Despite a few stragglers, members of the U.S. Congress have a respectable record of embracing the Internet, using it in their campaigns and to communicate with constituents, but like some successful online retailers, many members are worried about too much of a good thing.
It's been nearly 10 years since seven members of Congress agreed to participate in a pilot e-mail project and about eight years since the first congressional Web site -- located at www.ai.mit.edu/iiit/project/kennedy.homepage/html -- went online. But today there is no U.S. senator who can't be reached by email -- either via a public email address or a form on a Web site -- and all but 28 of the 435 members of the U.S. House of Representatives also have e-mail, according to Pam Fielding, principal at E-advocates, a Washington-based cyber-advocacy organization. All 100 senators have Web sites and only four on the House side do not.
But as Congress cautiously makes the use of e-mail and Web sites part of its day-to-day routine, there are worries about the volume of e-mail sent to Congress, how to process it and how to recruit people with the skills needed to manage the new method of communication. At the same time, elected representatives sent to Washington know they can't ignore the medium.
"Congress as we know it and the Internet is a marriage made in hell," said Stephen Frantzich, a professor at the U.S. Naval Academy. "Divorce is probably not possible."
Fielding and Frantzich spoke Friday in a panel discussion on the impact of the Internet on Congress sponsored by American University's Center for Congressional and Presidential Studies. Panel participants said citizens who want to use the Internet to communicate with Congress are becoming frustrated because of a perceived lack of responsiveness, while the members are frustrated over people who insist on sending their message to every member of Congress and don't understand how Congress works.
Either way, the ease and relative low cost of e-mail have made it a very popular way to write to Congress. About 1 million e-mails are received monthly by the House of Representatives, and the Web sites of the House members receive about 1.5 million hits per month, according to the manager of the House's e-mail servers.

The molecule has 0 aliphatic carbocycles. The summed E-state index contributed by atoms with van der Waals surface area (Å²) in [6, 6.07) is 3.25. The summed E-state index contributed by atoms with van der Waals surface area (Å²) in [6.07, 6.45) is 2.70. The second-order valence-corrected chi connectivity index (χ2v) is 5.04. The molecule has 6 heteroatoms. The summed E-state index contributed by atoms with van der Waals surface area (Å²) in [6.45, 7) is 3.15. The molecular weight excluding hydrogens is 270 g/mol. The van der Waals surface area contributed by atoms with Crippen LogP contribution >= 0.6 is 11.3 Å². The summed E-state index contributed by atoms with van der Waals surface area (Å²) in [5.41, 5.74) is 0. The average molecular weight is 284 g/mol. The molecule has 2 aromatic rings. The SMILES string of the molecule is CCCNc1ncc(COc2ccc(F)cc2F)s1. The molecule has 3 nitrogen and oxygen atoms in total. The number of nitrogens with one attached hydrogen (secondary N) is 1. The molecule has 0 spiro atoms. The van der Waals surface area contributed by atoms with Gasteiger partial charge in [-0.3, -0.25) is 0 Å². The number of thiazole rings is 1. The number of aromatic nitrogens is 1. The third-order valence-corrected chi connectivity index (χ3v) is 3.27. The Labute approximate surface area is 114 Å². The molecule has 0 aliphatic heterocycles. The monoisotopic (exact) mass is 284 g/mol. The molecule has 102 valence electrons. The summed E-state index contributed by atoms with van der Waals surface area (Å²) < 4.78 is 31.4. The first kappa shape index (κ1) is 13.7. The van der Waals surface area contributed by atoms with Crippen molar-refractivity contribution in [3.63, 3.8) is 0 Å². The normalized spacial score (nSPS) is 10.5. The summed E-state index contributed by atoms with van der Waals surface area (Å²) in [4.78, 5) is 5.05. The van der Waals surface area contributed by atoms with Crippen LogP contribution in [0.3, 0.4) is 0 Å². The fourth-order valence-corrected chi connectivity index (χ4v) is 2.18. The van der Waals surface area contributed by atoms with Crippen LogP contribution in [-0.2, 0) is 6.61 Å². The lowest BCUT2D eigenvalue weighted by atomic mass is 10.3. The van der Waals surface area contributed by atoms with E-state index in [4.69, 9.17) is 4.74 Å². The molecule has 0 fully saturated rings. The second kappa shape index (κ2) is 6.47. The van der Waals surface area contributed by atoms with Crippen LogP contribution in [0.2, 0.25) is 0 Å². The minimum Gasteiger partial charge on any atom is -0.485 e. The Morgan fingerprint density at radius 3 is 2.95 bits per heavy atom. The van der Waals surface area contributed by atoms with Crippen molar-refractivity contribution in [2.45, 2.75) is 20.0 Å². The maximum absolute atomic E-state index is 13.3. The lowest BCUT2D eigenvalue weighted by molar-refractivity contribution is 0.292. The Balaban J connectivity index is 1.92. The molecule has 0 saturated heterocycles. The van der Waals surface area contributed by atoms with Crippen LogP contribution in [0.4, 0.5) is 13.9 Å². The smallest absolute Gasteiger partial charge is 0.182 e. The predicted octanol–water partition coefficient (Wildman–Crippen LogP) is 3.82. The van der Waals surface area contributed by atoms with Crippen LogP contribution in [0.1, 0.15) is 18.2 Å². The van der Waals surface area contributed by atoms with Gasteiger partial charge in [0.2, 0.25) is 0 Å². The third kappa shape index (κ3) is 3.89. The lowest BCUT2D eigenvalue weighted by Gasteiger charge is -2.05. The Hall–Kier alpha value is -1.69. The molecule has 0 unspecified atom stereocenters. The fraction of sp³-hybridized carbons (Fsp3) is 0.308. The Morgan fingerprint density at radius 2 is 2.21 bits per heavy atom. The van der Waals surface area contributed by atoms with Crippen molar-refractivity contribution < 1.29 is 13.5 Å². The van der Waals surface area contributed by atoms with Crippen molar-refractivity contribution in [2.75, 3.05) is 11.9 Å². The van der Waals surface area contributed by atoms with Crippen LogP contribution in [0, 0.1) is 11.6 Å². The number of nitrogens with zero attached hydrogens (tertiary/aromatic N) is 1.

A report by the Congressional Management Foundation found the volume to be even higher. For example, in December during the presidential election ballot recount, members of the House received 7 million e-mail messages, according to the report.
Some members of Congress have started to shut down their public e-mail accounts because of this onslaught, leaving e-mail forms accessible at congressional Web sites as the only electronic option for sending an e-mail to a representative, Fielding said. Because this usually requires the sender to enter a zip code, it acts as a screen that can prevent e-mail from nonconstituents, and is not an ideal situation for organizations such as Fielding's.
Screening email in this way is an unfortunate trend because in many cases the people who write to their representative don't always expect a response, they just want their opinion to be heard, Fielding said. And they shouldn't have to go to a Web site and fill out a form to do it, especially if the member of Congress they wish to write to is as member of the leadership, meaning he or she plays a large role in passing legislation.
But the effectiveness of e-mail sent to members of Congress is another question, and Web sites also aren't used to their full potential. Frantzich noted that in floor speeches only rarely do members of Congress mention reading their e-mail, and Donald Wolfensberger, of the Woodrow Wilson International Center for Scholars, said only about 12 House members offer people who visit their Web sites the option to sign up for electronic newsletters. In addition, few members maintain timely information on their Web sites such as how they voted on important legislation, Wolfensberger said.
Frantzich said there were a number of reasons representatives remain somewhat skeptical about using e-mail. Many still take a "cold sweat letter" more seriously because they take more effort to compose and send than an e-mail. Representatives also clash with constituents over the timing of their response. While Internet activists tend to want immediate reactions, members can't always respond rapidly, Frantzich said.
Congress also has made a mistake in looking at the Internet as a broadcast medium, which is not the way people use it, he said.
Internet users are "nomadic information gatherers," Frantzich said. "If Congress thinks that the Internet is a big bulletin board that they are going to use to get their message through to people directly, they missed it."
He also described it as a "mixed media" means of communication encompassing interaction and immediate and easy access to archives. he added that he believes Congress currently is "woefully prepared" to make use of mixed-media.